The state of Connecticut declared abortion an "essential health benefit" last week and, as a result, the procedure must be covered by the state's health exchange under the Affordable Care Act. A state health panel voted unanimously to consider all abortions - not just abortions in cases of rape, incest, or to save the woman's life - essential health benefits that must be covered by Connecticut's insurance plans when the state's health exchange goes into effect in 2014.
Jennifer Jaff, executive director of Advocacy for Patients with Chronic Illness and a member of the advisory committee that is setting up the insurance exchange, praised the decision, saying "this issue is favorably resolved for all women now in Connecticut. Stripping women of elective abortions is not a tenable option." Victoria Vetri, Connecticut's healthcare advocate, said that the decision is "a matter of health. We wanted to protect a woman's right to choose."
Private insurance plans in Connecticut already cover abortion for any reason, Vetri told Connecticut Mirror. Under the Affordable Care Act, health plans across the country will be required by 2014 to cover certain essential health benefits, as determined by each state individually. Businesses and individuals have the option of purchasing the state's plan. The federal employees' health plan does not include coverage for abortions.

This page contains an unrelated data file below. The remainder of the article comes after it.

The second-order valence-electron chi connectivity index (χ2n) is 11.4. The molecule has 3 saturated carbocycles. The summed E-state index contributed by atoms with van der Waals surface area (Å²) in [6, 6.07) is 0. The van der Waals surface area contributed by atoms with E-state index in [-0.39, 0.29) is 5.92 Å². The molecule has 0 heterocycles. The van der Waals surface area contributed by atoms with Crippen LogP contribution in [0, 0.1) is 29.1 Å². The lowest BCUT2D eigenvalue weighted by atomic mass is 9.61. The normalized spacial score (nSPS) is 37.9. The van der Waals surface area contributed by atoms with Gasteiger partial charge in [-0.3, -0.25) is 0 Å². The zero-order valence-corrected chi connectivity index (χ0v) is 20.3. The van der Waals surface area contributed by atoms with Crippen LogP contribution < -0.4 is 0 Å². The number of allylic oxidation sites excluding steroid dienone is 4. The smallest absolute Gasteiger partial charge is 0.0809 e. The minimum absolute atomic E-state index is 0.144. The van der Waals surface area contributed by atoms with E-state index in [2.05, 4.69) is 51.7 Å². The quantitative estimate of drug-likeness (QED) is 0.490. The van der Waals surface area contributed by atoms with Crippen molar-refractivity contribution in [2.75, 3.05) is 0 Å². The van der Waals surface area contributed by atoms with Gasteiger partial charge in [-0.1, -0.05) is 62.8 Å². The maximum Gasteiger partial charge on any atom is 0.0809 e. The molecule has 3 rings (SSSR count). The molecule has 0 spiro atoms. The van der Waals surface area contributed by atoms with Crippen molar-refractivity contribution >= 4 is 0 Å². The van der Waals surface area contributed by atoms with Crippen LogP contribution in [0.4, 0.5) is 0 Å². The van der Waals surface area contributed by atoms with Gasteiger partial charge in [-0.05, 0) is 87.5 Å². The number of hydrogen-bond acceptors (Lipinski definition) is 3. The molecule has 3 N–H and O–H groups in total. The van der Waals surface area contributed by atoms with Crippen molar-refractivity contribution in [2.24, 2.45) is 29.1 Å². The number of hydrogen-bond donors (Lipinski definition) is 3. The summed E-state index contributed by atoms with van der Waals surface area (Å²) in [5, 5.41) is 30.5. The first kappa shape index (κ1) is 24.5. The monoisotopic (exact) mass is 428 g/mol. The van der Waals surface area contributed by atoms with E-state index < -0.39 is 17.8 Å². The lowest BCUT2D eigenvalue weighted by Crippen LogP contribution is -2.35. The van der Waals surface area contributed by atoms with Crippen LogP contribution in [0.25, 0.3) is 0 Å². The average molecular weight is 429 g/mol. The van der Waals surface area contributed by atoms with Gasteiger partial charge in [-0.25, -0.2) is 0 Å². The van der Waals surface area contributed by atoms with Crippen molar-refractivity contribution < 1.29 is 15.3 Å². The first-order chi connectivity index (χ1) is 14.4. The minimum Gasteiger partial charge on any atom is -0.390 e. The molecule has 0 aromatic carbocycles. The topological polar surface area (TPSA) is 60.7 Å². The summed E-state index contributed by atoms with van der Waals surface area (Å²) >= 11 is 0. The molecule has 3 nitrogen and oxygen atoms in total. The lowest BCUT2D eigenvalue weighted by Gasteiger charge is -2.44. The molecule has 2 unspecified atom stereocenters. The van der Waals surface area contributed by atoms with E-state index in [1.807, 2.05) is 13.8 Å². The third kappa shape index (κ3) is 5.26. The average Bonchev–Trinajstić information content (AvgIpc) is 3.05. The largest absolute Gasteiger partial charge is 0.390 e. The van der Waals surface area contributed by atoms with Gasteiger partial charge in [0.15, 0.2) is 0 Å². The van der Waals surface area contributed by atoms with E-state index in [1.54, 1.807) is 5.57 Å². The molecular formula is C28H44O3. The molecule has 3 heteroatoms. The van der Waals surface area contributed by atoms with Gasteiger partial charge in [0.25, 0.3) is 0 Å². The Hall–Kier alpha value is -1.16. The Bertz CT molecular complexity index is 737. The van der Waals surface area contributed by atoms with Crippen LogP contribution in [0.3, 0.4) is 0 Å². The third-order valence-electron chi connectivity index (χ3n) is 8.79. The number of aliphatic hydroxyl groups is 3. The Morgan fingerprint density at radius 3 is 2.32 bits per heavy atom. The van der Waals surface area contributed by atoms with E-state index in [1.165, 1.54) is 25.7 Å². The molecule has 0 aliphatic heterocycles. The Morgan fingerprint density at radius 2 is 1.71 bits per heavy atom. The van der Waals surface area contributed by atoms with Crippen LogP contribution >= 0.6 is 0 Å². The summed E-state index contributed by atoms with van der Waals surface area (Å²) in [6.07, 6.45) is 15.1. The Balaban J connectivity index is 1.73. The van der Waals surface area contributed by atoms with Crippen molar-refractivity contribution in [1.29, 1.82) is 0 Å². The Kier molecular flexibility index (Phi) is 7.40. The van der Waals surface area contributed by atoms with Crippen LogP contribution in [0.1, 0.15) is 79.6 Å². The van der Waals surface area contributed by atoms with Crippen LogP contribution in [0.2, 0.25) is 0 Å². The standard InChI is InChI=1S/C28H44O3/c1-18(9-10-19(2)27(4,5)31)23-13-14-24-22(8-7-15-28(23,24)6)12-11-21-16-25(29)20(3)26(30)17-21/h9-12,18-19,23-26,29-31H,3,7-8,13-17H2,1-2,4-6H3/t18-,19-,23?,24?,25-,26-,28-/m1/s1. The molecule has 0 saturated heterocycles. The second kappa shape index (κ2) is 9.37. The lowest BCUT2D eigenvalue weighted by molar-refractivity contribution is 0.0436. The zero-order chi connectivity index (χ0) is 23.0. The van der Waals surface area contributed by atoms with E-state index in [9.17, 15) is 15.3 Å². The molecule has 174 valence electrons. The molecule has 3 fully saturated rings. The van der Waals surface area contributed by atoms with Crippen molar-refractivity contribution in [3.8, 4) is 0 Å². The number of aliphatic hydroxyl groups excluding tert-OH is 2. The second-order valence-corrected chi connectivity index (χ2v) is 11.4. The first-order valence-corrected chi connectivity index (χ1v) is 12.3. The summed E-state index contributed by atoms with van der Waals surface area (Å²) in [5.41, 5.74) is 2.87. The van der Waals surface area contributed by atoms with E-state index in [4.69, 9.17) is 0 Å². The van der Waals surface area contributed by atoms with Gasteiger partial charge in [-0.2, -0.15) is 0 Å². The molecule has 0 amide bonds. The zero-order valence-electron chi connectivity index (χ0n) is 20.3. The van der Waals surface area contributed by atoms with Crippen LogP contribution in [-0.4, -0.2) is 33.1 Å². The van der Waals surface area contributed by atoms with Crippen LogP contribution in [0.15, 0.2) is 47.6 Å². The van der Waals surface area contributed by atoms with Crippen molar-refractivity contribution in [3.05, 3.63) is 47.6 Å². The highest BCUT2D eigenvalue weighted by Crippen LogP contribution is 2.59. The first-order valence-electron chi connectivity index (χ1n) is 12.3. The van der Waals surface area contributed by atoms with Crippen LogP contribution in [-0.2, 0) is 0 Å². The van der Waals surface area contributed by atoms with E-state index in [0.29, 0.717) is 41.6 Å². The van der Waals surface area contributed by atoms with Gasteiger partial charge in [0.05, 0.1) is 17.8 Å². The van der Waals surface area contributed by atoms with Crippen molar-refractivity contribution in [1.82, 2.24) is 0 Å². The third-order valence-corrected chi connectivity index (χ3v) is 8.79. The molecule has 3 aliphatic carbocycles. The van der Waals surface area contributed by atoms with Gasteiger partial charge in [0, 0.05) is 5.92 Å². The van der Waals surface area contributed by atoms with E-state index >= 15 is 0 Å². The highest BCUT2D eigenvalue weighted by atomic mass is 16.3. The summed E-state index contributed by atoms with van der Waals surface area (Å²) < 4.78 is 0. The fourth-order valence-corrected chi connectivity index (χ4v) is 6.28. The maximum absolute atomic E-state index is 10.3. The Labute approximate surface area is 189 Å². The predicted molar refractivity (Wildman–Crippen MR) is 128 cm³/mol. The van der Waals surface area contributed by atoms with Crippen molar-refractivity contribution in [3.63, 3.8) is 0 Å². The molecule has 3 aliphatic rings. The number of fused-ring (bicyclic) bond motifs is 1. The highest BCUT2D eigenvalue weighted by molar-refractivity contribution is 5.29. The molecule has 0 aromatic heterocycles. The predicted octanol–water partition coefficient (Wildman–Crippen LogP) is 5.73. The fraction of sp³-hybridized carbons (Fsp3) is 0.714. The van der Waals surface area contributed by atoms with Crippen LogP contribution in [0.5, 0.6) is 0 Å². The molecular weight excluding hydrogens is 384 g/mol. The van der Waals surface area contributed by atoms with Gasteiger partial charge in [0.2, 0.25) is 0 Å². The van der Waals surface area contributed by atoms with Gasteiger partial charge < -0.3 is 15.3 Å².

Media Resources: ThinkProgress 6/11/12; Care2 6/11/12; The Connecticut Mirror 6/8/12
8/26/2015 Saudi Women Prepare to Vote for the First Time - The fight for gender equality is making slow but notable progress in Saudi Arabia, where women will be allowed to vote for the first time in upcoming December elections.
This shift in Saudi law came in 2011, when a royal decree announced that women would be allowed to vote and run in local elections beginning in December of 2015. . . .
8/25/2015 Fraternity Signs Promote Rape Culture, Elicit Outrage - Old Dominion University (ODU) in Virginia is receiving national attention for a fraternity's vulgar and offensive signs that were on display as first-year students moved into their dorms.
The signs, which were hung on fraternity Sigma Nu and displayed derogatory messages for incoming female students- and their mothers- have since been removed, and the University has promised disciplinary action. . . .